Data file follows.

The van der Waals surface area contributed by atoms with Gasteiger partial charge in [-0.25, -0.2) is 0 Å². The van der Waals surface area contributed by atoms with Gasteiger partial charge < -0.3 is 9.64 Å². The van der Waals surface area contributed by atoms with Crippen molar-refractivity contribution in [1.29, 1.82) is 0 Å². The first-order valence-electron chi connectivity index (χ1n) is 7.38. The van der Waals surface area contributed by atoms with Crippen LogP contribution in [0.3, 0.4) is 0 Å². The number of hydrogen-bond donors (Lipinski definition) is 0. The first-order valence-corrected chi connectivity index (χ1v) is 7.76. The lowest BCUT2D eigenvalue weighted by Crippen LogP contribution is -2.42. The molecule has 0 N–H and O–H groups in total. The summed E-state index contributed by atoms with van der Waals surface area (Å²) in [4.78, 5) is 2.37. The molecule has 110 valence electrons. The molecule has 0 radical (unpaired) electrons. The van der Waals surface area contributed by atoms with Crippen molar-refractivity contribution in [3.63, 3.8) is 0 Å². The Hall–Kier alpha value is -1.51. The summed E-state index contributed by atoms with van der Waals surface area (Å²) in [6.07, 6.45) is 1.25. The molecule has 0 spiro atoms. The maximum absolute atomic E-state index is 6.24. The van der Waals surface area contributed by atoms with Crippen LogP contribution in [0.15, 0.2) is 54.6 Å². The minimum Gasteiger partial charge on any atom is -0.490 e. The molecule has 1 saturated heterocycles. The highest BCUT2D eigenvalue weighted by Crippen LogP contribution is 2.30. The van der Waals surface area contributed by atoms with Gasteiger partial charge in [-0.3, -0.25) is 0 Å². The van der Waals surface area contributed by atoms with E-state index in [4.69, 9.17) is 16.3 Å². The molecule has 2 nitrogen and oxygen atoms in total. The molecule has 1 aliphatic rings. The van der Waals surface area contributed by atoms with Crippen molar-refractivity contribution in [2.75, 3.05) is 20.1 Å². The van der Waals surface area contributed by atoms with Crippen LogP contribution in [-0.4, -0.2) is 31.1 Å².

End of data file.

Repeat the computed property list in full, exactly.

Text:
The van der Waals surface area contributed by atoms with Gasteiger partial charge in [-0.25, -0.2) is 0 Å². The van der Waals surface area contributed by atoms with Gasteiger partial charge < -0.3 is 9.64 Å². The van der Waals surface area contributed by atoms with Crippen molar-refractivity contribution in [1.29, 1.82) is 0 Å². The first-order valence-electron chi connectivity index (χ1n) is 7.38. The van der Waals surface area contributed by atoms with Crippen LogP contribution in [0.3, 0.4) is 0 Å². The number of hydrogen-bond donors (Lipinski definition) is 0. The first-order valence-corrected chi connectivity index (χ1v) is 7.76. The lowest BCUT2D eigenvalue weighted by Crippen LogP contribution is -2.42. The molecule has 0 N–H and O–H groups in total. The summed E-state index contributed by atoms with van der Waals surface area (Å²) in [4.78, 5) is 2.37. The molecule has 110 valence electrons. The molecule has 0 radical (unpaired) electrons. The van der Waals surface area contributed by atoms with Crippen molar-refractivity contribution in [3.63, 3.8) is 0 Å². The Hall–Kier alpha value is -1.51. The summed E-state index contributed by atoms with van der Waals surface area (Å²) in [6.07, 6.45) is 1.25. The molecule has 0 spiro atoms. The maximum absolute atomic E-state index is 6.24. The van der Waals surface area contributed by atoms with Crippen LogP contribution in [0.15, 0.2) is 54.6 Å². The minimum Gasteiger partial charge on any atom is -0.490 e. The molecule has 1 saturated heterocycles. The highest BCUT2D eigenvalue weighted by Crippen LogP contribution is 2.30. The van der Waals surface area contributed by atoms with Gasteiger partial charge in [-0.3, -0.25) is 0 Å². The van der Waals surface area contributed by atoms with E-state index in [4.69, 9.17) is 16.3 Å². The molecule has 2 nitrogen and oxygen atoms in total. The molecule has 1 aliphatic rings. The van der Waals surface area contributed by atoms with Crippen molar-refractivity contribution in [2.75, 3.05) is 20.1 Å². The van der Waals surface area contributed by atoms with Crippen LogP contribution in [-0.4, -0.2) is 31.1 Å².